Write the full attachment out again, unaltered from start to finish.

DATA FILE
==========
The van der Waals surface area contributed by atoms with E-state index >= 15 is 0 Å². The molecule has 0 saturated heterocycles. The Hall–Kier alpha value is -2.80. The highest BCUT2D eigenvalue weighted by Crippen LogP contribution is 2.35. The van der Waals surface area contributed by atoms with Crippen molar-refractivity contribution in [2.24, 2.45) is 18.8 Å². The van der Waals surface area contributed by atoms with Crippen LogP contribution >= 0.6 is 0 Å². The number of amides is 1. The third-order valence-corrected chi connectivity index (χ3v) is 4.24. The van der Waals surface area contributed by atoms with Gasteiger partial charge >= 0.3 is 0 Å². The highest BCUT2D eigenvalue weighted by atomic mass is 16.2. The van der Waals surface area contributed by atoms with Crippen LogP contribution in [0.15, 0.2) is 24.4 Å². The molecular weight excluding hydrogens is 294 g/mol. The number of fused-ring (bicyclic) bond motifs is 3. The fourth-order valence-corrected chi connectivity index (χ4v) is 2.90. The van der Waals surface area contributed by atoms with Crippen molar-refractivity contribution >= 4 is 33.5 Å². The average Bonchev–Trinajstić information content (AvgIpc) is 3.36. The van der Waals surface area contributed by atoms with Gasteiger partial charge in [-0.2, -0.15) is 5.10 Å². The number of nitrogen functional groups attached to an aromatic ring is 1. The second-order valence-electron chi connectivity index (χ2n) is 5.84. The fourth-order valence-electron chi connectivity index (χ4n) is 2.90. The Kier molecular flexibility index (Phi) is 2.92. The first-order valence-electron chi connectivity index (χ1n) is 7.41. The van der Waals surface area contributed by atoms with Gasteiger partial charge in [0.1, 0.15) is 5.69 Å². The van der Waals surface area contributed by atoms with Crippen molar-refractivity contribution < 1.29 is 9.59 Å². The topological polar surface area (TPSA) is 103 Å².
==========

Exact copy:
The van der Waals surface area contributed by atoms with E-state index >= 15 is 0 Å². The molecule has 0 saturated heterocycles. The Hall–Kier alpha value is -2.80. The highest BCUT2D eigenvalue weighted by Crippen LogP contribution is 2.35. The van der Waals surface area contributed by atoms with Crippen molar-refractivity contribution in [2.24, 2.45) is 18.8 Å². The van der Waals surface area contributed by atoms with Crippen LogP contribution >= 0.6 is 0 Å². The number of amides is 1. The third-order valence-corrected chi connectivity index (χ3v) is 4.24. The van der Waals surface area contributed by atoms with Gasteiger partial charge >= 0.3 is 0 Å². The highest BCUT2D eigenvalue weighted by atomic mass is 16.2. The van der Waals surface area contributed by atoms with Crippen LogP contribution in [0.15, 0.2) is 24.4 Å². The molecular weight excluding hydrogens is 294 g/mol. The number of fused-ring (bicyclic) bond motifs is 3. The fourth-order valence-corrected chi connectivity index (χ4v) is 2.90. The van der Waals surface area contributed by atoms with Crippen molar-refractivity contribution >= 4 is 33.5 Å². The average Bonchev–Trinajstić information content (AvgIpc) is 3.36. The van der Waals surface area contributed by atoms with Gasteiger partial charge in [-0.2, -0.15) is 5.10 Å². The number of nitrogen functional groups attached to an aromatic ring is 1. The second-order valence-electron chi connectivity index (χ2n) is 5.84. The fourth-order valence-electron chi connectivity index (χ4n) is 2.90. The Kier molecular flexibility index (Phi) is 2.92. The first-order valence-electron chi connectivity index (χ1n) is 7.41. The van der Waals surface area contributed by atoms with Gasteiger partial charge in [0.1, 0.15) is 5.69 Å². The van der Waals surface area contributed by atoms with Crippen molar-refractivity contribution < 1.29 is 9.59 Å². The topological polar surface area (TPSA) is 103 Å².